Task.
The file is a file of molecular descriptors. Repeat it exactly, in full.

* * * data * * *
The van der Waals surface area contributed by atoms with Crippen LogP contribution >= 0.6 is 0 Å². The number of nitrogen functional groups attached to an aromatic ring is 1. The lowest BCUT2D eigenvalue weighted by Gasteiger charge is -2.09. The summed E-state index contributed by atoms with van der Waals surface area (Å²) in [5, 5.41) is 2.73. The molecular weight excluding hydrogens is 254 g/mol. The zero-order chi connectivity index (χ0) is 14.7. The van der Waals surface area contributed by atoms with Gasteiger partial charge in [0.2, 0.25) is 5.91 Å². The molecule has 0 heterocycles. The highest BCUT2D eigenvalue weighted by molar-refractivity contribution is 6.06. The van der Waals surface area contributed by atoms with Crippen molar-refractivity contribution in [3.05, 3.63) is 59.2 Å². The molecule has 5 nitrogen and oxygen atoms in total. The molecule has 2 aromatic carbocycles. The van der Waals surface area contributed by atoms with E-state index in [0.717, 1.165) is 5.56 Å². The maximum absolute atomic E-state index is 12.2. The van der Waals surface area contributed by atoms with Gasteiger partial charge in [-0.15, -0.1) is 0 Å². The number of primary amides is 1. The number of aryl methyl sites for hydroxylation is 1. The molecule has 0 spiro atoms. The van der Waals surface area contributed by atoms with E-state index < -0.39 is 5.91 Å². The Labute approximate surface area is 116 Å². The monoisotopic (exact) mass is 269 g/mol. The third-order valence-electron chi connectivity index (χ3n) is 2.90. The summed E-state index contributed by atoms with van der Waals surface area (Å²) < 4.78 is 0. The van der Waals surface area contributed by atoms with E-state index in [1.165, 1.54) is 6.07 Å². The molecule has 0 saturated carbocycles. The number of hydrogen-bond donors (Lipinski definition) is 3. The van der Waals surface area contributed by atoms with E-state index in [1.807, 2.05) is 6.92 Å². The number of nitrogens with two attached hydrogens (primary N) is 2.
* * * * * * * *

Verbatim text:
The van der Waals surface area contributed by atoms with Crippen LogP contribution >= 0.6 is 0 Å². The number of nitrogen functional groups attached to an aromatic ring is 1. The lowest BCUT2D eigenvalue weighted by Gasteiger charge is -2.09. The summed E-state index contributed by atoms with van der Waals surface area (Å²) in [5, 5.41) is 2.73. The molecular weight excluding hydrogens is 254 g/mol. The zero-order chi connectivity index (χ0) is 14.7. The van der Waals surface area contributed by atoms with Gasteiger partial charge in [0.2, 0.25) is 5.91 Å². The molecule has 0 heterocycles. The highest BCUT2D eigenvalue weighted by molar-refractivity contribution is 6.06. The van der Waals surface area contributed by atoms with Crippen molar-refractivity contribution in [3.05, 3.63) is 59.2 Å². The molecule has 5 nitrogen and oxygen atoms in total. The molecule has 2 aromatic carbocycles. The van der Waals surface area contributed by atoms with E-state index in [0.717, 1.165) is 5.56 Å². The maximum absolute atomic E-state index is 12.2. The van der Waals surface area contributed by atoms with Gasteiger partial charge in [-0.15, -0.1) is 0 Å². The number of primary amides is 1. The number of aryl methyl sites for hydroxylation is 1. The molecule has 0 spiro atoms. The van der Waals surface area contributed by atoms with E-state index < -0.39 is 5.91 Å². The Labute approximate surface area is 116 Å². The monoisotopic (exact) mass is 269 g/mol. The third-order valence-electron chi connectivity index (χ3n) is 2.90. The summed E-state index contributed by atoms with van der Waals surface area (Å²) < 4.78 is 0. The van der Waals surface area contributed by atoms with E-state index in [1.165, 1.54) is 6.07 Å². The molecule has 0 saturated carbocycles. The number of hydrogen-bond donors (Lipinski definition) is 3. The van der Waals surface area contributed by atoms with E-state index in [1.807, 2.05) is 6.92 Å². The number of nitrogens with two attached hydrogens (primary N) is 2.